Surviving Thanksgiving with family, thankfully | SierraSun.com

Surviving Thanksgiving with family, thankfully

Sierra Countis
Sierra Sun

Thanksgiving is the day designated for families to come together, to enjoy a banquet of food with all the fixin’s, and to give thanks for the people in their lives.

But for some families ” amid conflict, cooking, awkward dinner conversation, and children ” just surviving the holiday becomes the goal of the day.

Families need to remember Thanksgiving is only one day of the year, said Dr. Anita Spencer, clinical psychologist in Truckee.

“Nobody has the perfect family,” Spencer said. Before the festivities begin, she said to ask “How do I want this day to go for me?”

With the commotion of youngsters running around the house, food preparation in the kitchen, and family and friends coming and going, it’s important to focus on the “thanks part of the day,” said Christopher Old, a therapist at Wellspring Counseling Center in Truckee.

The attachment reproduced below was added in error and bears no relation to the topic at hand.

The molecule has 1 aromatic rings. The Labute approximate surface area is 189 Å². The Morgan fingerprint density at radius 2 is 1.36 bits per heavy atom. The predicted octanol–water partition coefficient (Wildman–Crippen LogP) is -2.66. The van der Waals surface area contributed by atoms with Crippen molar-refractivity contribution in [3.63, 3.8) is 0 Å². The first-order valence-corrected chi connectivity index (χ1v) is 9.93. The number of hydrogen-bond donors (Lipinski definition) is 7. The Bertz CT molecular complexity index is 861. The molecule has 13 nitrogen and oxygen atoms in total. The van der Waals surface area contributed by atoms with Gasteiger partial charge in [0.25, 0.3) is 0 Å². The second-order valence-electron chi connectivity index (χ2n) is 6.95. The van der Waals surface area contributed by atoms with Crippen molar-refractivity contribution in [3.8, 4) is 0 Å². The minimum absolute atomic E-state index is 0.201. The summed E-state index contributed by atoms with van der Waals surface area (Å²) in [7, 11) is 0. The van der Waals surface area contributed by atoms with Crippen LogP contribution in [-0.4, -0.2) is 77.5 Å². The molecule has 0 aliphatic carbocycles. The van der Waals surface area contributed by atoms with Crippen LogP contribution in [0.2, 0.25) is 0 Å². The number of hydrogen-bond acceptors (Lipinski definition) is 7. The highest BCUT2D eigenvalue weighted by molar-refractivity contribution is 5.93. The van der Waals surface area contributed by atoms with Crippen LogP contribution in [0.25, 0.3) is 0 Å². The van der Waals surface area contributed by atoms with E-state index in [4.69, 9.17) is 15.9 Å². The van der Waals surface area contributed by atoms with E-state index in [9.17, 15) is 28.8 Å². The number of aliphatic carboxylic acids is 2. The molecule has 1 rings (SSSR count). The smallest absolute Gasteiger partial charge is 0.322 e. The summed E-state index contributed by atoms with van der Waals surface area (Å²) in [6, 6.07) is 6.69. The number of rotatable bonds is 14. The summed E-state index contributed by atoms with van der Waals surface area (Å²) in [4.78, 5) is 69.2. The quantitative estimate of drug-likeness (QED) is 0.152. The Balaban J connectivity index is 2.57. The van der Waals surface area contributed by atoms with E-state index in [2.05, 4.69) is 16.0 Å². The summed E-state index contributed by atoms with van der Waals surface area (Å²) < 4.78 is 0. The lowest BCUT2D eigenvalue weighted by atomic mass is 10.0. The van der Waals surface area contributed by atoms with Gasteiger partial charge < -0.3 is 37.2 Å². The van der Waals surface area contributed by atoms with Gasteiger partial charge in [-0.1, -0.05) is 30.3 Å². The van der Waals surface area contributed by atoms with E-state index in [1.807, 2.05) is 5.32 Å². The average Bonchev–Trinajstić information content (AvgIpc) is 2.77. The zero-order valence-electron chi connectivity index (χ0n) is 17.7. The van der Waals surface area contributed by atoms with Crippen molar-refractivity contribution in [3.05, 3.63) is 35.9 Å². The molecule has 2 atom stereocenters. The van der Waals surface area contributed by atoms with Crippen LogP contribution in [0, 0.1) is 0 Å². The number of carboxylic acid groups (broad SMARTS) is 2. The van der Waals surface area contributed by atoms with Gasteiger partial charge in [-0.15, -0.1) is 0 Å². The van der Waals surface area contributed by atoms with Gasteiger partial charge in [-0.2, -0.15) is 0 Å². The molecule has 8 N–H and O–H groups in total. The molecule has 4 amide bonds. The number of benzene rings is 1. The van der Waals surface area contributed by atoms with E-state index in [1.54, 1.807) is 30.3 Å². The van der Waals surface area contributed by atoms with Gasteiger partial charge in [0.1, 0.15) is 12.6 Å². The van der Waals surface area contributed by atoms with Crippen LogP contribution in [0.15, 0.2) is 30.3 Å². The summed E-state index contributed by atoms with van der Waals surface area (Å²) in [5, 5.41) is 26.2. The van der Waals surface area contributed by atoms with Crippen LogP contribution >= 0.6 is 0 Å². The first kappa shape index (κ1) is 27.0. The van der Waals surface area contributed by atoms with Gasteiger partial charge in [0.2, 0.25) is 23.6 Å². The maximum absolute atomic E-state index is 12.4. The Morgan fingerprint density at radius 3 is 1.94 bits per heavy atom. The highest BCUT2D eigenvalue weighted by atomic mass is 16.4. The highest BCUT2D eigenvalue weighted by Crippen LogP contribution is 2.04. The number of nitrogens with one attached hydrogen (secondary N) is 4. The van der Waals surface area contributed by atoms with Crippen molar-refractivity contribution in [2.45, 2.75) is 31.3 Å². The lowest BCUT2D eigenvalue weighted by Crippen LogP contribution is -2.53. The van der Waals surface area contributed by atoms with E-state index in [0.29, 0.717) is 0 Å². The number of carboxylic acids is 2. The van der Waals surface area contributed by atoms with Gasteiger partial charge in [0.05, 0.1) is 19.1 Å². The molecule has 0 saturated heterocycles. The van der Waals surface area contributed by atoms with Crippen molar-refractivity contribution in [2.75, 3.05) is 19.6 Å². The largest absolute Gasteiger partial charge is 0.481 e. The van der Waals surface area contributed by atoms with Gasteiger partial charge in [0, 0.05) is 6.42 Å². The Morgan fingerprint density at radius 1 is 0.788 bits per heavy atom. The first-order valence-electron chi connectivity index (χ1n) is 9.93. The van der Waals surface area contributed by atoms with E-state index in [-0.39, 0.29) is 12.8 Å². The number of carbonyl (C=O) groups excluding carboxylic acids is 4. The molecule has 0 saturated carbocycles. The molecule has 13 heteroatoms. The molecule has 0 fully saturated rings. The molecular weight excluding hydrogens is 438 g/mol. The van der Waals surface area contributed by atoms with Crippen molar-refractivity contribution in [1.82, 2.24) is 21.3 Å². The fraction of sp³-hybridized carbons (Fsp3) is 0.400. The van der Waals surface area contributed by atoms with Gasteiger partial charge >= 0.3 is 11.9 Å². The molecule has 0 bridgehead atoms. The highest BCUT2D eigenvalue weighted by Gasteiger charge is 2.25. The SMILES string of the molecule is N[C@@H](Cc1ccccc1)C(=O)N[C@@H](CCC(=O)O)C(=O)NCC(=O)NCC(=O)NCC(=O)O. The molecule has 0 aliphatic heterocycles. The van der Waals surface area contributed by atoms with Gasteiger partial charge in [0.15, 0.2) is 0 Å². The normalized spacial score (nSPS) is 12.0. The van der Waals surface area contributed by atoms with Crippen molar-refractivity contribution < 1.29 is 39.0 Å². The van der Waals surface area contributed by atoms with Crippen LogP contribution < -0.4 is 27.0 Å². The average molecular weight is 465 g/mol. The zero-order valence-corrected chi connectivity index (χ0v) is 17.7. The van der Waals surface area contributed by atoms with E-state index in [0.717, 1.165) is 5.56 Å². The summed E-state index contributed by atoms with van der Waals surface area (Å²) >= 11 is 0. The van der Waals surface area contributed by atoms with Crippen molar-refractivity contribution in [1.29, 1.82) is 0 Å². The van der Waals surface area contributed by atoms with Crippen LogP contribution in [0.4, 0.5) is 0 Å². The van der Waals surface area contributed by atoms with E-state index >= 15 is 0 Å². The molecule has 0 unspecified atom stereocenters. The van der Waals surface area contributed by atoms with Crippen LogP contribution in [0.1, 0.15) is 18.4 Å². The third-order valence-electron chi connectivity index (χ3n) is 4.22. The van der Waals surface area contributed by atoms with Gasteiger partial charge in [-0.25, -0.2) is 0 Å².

Often people forget to take the time to praise others for the things they do well, Old said.

Being really rigid when someone asks if they can help out in the kitchen tends to lead to conflict. Old said family members should be more flexible and just let it go.

“Keep in mind that there’s lots of different ways to do things,” Old said.

Take a break when things become stressful, Spencer said. Play games with children or throw a football around outside to relax, she said.

Spencer also advised watching the alcohol consumption on Thanksgiving, keeping it to one or two glasses of wine, to prevent tipsy family members from initiating unnecessary conflict.

And if there is a long-standing family feud, people need to have realistic expectations because relatives aren’t going to solve long-term disagreements in just one day, she said.

Extended families getting together for the first time can be a nerve-wracking scenario as well. People who are nervous will talk and talk to fill an uncomfortable silence, Old said. Listening is a big communication piece to have a well-balanced conversation, he said, and asking open-ended questions will spark a lively dialogue.

Maintaining a sense of humor and laughter throughout the day will also prevent awkward moments, Old said.